Finding it hard to find the right advice on workplace health and safety for aged care? This definitive practical guide would help you identify, manage and prevent risks specific to your business
Aged care homes are peculiar workplaces. The residents there can't really take care of themselves and they need help thus making care homes a complex and demanding working environment. As a matter of fact, we frequently get requests for help from aged care homes about how to deal with their workplace health and safety issues.
Here is an example:
Let’s assume : There is an aged care home like any other that you would typically find in Sydney. One day, a worker had to take care of an elderly woman when she suddenly became aggressive. The woman used a sharp object to stab her arm and she needed surgery, which meant weeks of recovery and time away from work. A few months later - a doctor while doing a routine health check, slipped and fell on a wet floor. He fractured his wrist and was off work for six weeks because of the injury, which meant he couldn't work.
The two incidents were unrelated but both are examples of the risks and injuries that can happen to workers in aged care.
The moral of the story:
The risk of accidents and injuries is as real for workers in aged care, as it is for any other type of work. And when accidents happen, consequences can include medical bills, time off work and loss of productivity. Add other costs like increased insurance premiums, compensation claims, destruction of properties as well as PR and reputational damage to the equation and it's clear that no aged care facility can afford to ignore the issue of workplace health and safety if they care about their workers, their reputation and the bottom line.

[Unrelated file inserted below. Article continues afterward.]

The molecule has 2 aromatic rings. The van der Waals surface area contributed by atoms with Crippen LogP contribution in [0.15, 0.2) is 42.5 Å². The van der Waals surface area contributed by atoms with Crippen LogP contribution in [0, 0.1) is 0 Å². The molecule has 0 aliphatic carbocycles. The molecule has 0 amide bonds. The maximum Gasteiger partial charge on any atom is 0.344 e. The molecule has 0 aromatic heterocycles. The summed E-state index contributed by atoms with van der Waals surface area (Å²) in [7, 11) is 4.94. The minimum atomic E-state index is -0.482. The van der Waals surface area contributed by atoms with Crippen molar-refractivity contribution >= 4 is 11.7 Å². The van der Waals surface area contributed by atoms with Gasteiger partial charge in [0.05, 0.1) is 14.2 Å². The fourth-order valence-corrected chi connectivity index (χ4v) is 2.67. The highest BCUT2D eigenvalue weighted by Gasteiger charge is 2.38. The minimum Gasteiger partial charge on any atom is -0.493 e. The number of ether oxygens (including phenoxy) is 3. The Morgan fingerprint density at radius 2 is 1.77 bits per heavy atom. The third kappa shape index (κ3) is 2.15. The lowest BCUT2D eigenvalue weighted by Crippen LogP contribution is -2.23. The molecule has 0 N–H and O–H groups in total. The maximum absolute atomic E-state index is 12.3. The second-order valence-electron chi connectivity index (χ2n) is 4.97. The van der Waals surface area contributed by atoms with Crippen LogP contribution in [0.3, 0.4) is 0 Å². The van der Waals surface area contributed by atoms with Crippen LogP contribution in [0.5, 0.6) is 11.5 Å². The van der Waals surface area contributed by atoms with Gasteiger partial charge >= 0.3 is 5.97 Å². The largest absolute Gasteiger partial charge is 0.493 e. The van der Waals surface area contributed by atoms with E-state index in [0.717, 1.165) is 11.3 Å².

The key to a safe workplace environment is to proactively plan and implement a health and safety program that meets the needs of their facility. This blog post offers advice on how to create an effective, practical and robust workplace health and safety program in aged care.
Let's get started!
If you have been looking for a reason to take your aged care facility's health and safety obligations more seriously, consider the following:
Employers and employees must also comply with any orders made by the regulator.
Failure to comply:
Aged care facilities like any other organisation, face penalties if they fail to comply with the Act. An employee who breaches his or her duty of care may also be found liable for any injury caused by the breach. Penalties can include fines and orders to pay compensation.
Aged care facilities should develop a written health and safety policy that meets the needs of their facility. This document would guide the management, staff and contractors in the implementation of workplace health and safety measures. The policy should cover, among others the following:
The policy should be reviewed regularly to ensure it is up to date and in line with legislation.
To manage health and safety in aged care, a risk assessment needs to be undertaken. A risk assessment is an evaluation of potential hazards and risks for employees, customers or members of the public on a property. Typically, it is conducted in three stages: